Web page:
Quite a few people have been asking me about my choice of luggage for my Triumph Tiger 800 XRx and so I decided to put this post together.
When it comes to motorcycle luggage, I believe the more you can carry, the more you will carry. That’s why I think its important to install only those pieces of luggage which are absolutely necessary.
I’m not a fan of panniers and wanted to avoid them completely. They increase the overall width of the motorcycle which then leads to a host of other problems. You can’t squeeze through tight spots in a traffic jam. It’s hard to gauge whether the motorcycle will pass through a gap because the widest part is behind you and not in front. Ideally the handlebar should be the widest part of a motorcycle and that’s exactly what oncoming traffic assumes as well. To make things worse, the day time running lights on modern motorcycles make the motorcycle look like a flash of light and they really can’t notice the two large boxes protruding from the back of the motorcycle. And last but not the least, I come back to what I said earlier. The panniers are going to give you the freedom to carry a whole lot more and you will end up making your motorcycle heavy and difficult to manage, especially when riding off-road.
I use a 48 litre T-Ray top case by SW-Motech. This holds all my tools, compressor, puncture repair kit, medical kit, consumables (oil, brake fluid, coolant), towing rope, electrical chargers, etc. at the bottom. I lay a plastic sheet over all of this and then place my computer, clothes and other stuff on the plastic sheet. If I want to access the tools while on the road I simply lift the plastic sheet, place it on the ground and put it back after I’m done. That way I’m not fumbling through the top case trying to find something I need. This one piece of luggage is enough for me for any number of days of travel in India.
The top case comes with an adapter plate which needs to be bolted on to a luggage rack. The top case slots into the adapter plate and locks into place. The problem with this adapter plate is that its a flat plastic part without any holes. So when you are not using the top case, you can’t secure a tail bag or duffell bag to it. Of course, you can remove the adapter plate and then secure the tail bag to the luggage rack which has holes. But that’s cumbersome. To solve this problem, SW-Motech has a Quick Lock adapter plate which you can use in place of the adapter plate that comes with the case. This adapter plate gets attached to the luggage rack using three spring loaded screws. You don’t even need a screw driver to attach and remove the plate. I use a coin and can attach and remove the quick lock adapter place in under 10 seconds. This makes it very easy to remove the top case and the adapter plate, leave it in the hotel and roam around with a small tail bag strapped to the luggage rack. For more details read “SW-Motech Quick Lock Luggage System“.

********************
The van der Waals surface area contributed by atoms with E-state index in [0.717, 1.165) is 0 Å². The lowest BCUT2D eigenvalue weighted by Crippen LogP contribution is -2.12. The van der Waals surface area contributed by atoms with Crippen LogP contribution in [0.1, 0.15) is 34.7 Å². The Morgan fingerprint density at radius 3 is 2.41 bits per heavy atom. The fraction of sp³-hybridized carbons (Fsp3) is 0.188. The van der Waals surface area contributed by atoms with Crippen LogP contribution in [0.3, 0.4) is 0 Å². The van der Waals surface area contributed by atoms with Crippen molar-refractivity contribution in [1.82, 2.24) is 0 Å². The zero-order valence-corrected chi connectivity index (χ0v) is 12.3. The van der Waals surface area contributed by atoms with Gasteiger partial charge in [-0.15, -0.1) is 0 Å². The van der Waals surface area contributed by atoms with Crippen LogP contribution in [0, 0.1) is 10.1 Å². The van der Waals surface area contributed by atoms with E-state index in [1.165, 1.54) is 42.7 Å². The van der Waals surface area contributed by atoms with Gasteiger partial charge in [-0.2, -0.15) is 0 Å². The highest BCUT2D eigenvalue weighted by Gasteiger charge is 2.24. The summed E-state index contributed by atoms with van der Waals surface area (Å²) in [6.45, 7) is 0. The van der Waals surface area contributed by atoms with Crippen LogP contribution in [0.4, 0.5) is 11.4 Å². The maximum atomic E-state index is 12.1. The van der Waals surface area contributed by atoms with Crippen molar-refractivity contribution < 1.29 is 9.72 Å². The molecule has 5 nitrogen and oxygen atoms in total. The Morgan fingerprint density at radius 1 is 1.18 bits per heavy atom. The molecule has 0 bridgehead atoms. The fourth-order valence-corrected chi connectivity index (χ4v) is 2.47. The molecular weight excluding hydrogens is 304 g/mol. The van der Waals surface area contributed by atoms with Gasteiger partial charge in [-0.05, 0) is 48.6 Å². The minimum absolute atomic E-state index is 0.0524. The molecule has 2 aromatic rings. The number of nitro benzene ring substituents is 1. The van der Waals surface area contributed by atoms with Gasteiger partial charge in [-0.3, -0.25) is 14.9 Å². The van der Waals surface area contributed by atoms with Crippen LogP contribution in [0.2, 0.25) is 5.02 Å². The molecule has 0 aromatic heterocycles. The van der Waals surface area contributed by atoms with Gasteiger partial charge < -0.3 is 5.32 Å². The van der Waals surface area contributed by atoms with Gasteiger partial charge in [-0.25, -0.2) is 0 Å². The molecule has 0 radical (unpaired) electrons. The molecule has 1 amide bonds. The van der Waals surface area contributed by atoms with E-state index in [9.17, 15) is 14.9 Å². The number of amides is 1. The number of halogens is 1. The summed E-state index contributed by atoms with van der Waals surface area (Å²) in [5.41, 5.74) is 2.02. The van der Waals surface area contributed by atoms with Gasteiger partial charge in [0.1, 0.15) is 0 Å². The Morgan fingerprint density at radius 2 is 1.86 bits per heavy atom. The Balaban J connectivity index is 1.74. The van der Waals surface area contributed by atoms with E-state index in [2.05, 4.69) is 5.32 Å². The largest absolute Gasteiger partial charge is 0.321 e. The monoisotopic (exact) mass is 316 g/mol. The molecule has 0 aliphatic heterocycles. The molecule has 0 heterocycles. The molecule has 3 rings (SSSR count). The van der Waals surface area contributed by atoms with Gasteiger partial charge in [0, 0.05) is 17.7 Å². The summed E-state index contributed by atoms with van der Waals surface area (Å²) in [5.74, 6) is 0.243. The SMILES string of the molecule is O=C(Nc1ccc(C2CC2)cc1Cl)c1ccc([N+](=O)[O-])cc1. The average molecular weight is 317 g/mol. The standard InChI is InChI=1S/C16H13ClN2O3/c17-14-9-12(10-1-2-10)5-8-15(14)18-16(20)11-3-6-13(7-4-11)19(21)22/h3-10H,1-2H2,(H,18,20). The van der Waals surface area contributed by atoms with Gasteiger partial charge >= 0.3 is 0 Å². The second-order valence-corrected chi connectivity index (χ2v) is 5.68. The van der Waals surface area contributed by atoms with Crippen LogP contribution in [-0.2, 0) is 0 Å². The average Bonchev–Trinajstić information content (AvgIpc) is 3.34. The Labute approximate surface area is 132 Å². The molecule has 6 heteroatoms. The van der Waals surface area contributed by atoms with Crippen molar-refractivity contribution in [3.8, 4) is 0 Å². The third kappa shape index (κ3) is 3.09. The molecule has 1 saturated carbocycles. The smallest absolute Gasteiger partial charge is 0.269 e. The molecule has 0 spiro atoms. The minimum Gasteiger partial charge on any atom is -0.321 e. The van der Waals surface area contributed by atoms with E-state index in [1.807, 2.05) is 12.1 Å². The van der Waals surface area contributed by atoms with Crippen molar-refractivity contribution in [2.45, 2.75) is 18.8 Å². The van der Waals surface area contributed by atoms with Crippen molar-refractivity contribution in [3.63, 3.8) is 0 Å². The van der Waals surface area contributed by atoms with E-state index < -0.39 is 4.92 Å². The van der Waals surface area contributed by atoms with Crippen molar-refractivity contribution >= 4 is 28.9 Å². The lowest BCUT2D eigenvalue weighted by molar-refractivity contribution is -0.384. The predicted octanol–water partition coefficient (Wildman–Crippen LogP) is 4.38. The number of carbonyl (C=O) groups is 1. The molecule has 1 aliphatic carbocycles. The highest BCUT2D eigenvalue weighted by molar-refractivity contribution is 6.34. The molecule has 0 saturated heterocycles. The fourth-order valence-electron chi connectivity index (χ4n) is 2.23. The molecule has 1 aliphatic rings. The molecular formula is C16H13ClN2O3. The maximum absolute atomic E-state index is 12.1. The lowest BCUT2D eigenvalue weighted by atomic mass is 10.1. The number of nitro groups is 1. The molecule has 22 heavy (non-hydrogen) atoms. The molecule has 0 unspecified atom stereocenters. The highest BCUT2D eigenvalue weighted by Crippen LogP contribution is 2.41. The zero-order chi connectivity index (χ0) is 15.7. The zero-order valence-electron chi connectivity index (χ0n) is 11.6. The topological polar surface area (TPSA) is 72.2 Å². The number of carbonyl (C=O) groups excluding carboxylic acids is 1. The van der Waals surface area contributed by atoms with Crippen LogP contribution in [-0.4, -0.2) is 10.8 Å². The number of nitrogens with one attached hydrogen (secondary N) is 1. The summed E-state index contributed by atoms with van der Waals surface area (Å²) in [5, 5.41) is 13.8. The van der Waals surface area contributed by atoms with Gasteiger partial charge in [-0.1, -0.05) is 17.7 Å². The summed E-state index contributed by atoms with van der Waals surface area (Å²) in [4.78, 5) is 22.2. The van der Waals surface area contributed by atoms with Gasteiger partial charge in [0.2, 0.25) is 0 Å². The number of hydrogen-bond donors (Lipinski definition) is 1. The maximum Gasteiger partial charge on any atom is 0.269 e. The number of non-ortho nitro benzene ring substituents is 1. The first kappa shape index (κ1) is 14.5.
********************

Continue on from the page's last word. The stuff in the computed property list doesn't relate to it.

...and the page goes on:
I use the 13 litre Slipstream tailbag by SW-Motech in which I place my DSLR camera. When the top case is on the motorcycle, I place the tail bag on the pillion seat. The shape of the tail bag is such that I get to use the flat face as a back rest. When the top case is off the motorcycle, I strap the tail bag to the luggage rack, which then allows me to carry a pillion.
I wanted to know how a fully loaded top case would behave when riding off-road. So on a recent trail ride to Dajipur wildlife sanctuary in Maharashtra, I thrashed the Tiger around the trail for a good hour and a half. No problem whatsoever. I used this setup on a 3,000 km ride to Lambasingi in Andhra Pradesh and it worked wonderfully for me.
Looks like I’m sorted to ride the Tiger anywhere in India for any number of days. This setup works well if I’m going to be staying in hotels. If I’m going to be camping (as was in the case of Dajipur) then I would replace the tail bag with a 40 litre duffel bag which would hold all my camping gear.